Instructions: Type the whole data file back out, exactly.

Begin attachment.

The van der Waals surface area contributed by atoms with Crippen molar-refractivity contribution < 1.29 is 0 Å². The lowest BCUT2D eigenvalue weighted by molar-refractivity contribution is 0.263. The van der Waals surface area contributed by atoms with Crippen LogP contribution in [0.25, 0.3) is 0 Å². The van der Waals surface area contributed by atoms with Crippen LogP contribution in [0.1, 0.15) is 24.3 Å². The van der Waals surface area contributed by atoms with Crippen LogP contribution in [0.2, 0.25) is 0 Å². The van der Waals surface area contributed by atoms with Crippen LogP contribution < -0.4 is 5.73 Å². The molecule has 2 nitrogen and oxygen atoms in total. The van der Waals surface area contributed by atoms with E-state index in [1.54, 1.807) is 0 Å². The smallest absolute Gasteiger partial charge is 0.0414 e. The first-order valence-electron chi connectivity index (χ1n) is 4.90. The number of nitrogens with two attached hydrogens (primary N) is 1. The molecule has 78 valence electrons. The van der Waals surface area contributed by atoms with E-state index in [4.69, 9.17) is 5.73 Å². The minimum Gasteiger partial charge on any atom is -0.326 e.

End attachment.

The van der Waals surface area contributed by atoms with Crippen molar-refractivity contribution < 1.29 is 0 Å². The lowest BCUT2D eigenvalue weighted by molar-refractivity contribution is 0.263. The van der Waals surface area contributed by atoms with Crippen LogP contribution in [0.25, 0.3) is 0 Å². The van der Waals surface area contributed by atoms with Crippen LogP contribution in [0.1, 0.15) is 24.3 Å². The van der Waals surface area contributed by atoms with Crippen LogP contribution in [0.2, 0.25) is 0 Å². The van der Waals surface area contributed by atoms with Crippen LogP contribution < -0.4 is 5.73 Å². The molecule has 2 nitrogen and oxygen atoms in total. The van der Waals surface area contributed by atoms with E-state index in [1.54, 1.807) is 0 Å². The smallest absolute Gasteiger partial charge is 0.0414 e. The first-order valence-electron chi connectivity index (χ1n) is 4.90. The number of nitrogens with two attached hydrogens (primary N) is 1. The molecule has 78 valence electrons. The van der Waals surface area contributed by atoms with E-state index in [4.69, 9.17) is 5.73 Å². The minimum Gasteiger partial charge on any atom is -0.326 e.